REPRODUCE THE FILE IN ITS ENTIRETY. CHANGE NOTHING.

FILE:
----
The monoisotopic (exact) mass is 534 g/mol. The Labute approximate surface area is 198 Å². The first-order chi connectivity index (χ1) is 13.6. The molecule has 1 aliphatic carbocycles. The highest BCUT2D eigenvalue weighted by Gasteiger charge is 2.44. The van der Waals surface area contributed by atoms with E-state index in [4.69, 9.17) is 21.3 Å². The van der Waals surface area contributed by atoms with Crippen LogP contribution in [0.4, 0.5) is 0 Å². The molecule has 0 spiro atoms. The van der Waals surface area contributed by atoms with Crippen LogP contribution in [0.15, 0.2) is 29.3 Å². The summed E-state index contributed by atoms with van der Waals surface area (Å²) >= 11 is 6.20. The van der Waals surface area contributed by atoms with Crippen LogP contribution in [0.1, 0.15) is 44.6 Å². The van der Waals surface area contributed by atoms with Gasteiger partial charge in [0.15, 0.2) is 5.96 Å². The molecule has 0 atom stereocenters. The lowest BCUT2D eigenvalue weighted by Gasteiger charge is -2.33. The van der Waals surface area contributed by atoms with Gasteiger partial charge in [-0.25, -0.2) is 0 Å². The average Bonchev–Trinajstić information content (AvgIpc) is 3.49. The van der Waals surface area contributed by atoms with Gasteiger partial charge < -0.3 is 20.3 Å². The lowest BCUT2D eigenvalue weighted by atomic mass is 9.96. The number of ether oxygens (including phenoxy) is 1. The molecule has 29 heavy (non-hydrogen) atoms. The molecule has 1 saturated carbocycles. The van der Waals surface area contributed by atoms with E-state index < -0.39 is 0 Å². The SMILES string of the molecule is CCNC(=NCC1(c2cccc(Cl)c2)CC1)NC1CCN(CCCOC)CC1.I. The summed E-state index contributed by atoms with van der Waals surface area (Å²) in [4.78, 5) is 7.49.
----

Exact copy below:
The monoisotopic (exact) mass is 534 g/mol. The Labute approximate surface area is 198 Å². The first-order chi connectivity index (χ1) is 13.6. The molecule has 1 aliphatic carbocycles. The highest BCUT2D eigenvalue weighted by Gasteiger charge is 2.44. The van der Waals surface area contributed by atoms with E-state index in [4.69, 9.17) is 21.3 Å². The van der Waals surface area contributed by atoms with Crippen LogP contribution in [0.4, 0.5) is 0 Å². The molecule has 0 spiro atoms. The van der Waals surface area contributed by atoms with Crippen LogP contribution in [0.15, 0.2) is 29.3 Å². The summed E-state index contributed by atoms with van der Waals surface area (Å²) >= 11 is 6.20. The van der Waals surface area contributed by atoms with Crippen LogP contribution in [0.1, 0.15) is 44.6 Å². The van der Waals surface area contributed by atoms with Gasteiger partial charge in [0.15, 0.2) is 5.96 Å². The molecule has 0 atom stereocenters. The lowest BCUT2D eigenvalue weighted by Gasteiger charge is -2.33. The van der Waals surface area contributed by atoms with Gasteiger partial charge in [-0.25, -0.2) is 0 Å². The average Bonchev–Trinajstić information content (AvgIpc) is 3.49. The van der Waals surface area contributed by atoms with Gasteiger partial charge < -0.3 is 20.3 Å². The lowest BCUT2D eigenvalue weighted by atomic mass is 9.96. The number of ether oxygens (including phenoxy) is 1. The molecule has 29 heavy (non-hydrogen) atoms. The molecule has 1 saturated carbocycles. The van der Waals surface area contributed by atoms with E-state index < -0.39 is 0 Å². The SMILES string of the molecule is CCNC(=NCC1(c2cccc(Cl)c2)CC1)NC1CCN(CCCOC)CC1.I. The summed E-state index contributed by atoms with van der Waals surface area (Å²) in [4.78, 5) is 7.49.